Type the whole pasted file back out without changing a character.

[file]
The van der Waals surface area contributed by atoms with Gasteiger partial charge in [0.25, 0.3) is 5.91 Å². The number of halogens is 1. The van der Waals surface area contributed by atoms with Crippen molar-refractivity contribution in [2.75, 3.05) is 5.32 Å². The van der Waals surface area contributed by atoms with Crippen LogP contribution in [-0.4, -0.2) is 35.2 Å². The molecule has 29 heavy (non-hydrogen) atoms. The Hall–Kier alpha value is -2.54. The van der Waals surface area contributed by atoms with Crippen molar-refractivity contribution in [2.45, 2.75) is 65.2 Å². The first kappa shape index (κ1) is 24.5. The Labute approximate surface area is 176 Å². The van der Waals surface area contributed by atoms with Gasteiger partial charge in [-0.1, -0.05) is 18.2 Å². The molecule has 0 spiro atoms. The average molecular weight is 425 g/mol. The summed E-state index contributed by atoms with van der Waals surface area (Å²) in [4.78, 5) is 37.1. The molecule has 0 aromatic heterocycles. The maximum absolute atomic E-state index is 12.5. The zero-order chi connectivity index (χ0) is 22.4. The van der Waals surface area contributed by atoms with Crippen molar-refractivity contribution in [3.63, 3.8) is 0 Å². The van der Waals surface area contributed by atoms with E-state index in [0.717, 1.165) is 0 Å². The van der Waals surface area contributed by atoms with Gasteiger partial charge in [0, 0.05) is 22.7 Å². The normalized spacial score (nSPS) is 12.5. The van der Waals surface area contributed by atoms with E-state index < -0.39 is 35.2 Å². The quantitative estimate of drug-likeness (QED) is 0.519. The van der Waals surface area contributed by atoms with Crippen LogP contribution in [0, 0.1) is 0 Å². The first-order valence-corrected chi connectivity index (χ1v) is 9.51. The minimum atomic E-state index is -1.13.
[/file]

The van der Waals surface area contributed by atoms with Gasteiger partial charge in [0.25, 0.3) is 5.91 Å². The number of halogens is 1. The van der Waals surface area contributed by atoms with Crippen molar-refractivity contribution in [2.75, 3.05) is 5.32 Å². The van der Waals surface area contributed by atoms with Crippen LogP contribution in [-0.4, -0.2) is 35.2 Å². The molecule has 29 heavy (non-hydrogen) atoms. The Hall–Kier alpha value is -2.54. The van der Waals surface area contributed by atoms with Crippen molar-refractivity contribution in [2.45, 2.75) is 65.2 Å². The first kappa shape index (κ1) is 24.5. The Labute approximate surface area is 176 Å². The van der Waals surface area contributed by atoms with Gasteiger partial charge in [-0.1, -0.05) is 18.2 Å². The molecule has 0 spiro atoms. The average molecular weight is 425 g/mol. The summed E-state index contributed by atoms with van der Waals surface area (Å²) in [4.78, 5) is 37.1. The molecule has 0 aromatic heterocycles. The maximum absolute atomic E-state index is 12.5. The zero-order chi connectivity index (χ0) is 22.4. The van der Waals surface area contributed by atoms with Crippen molar-refractivity contribution in [3.63, 3.8) is 0 Å². The van der Waals surface area contributed by atoms with E-state index in [0.717, 1.165) is 0 Å². The van der Waals surface area contributed by atoms with Gasteiger partial charge in [0, 0.05) is 22.7 Å². The normalized spacial score (nSPS) is 12.5. The van der Waals surface area contributed by atoms with E-state index < -0.39 is 35.2 Å². The quantitative estimate of drug-likeness (QED) is 0.519. The van der Waals surface area contributed by atoms with Crippen LogP contribution in [0, 0.1) is 0 Å². The first-order valence-corrected chi connectivity index (χ1v) is 9.51. The minimum atomic E-state index is -1.13.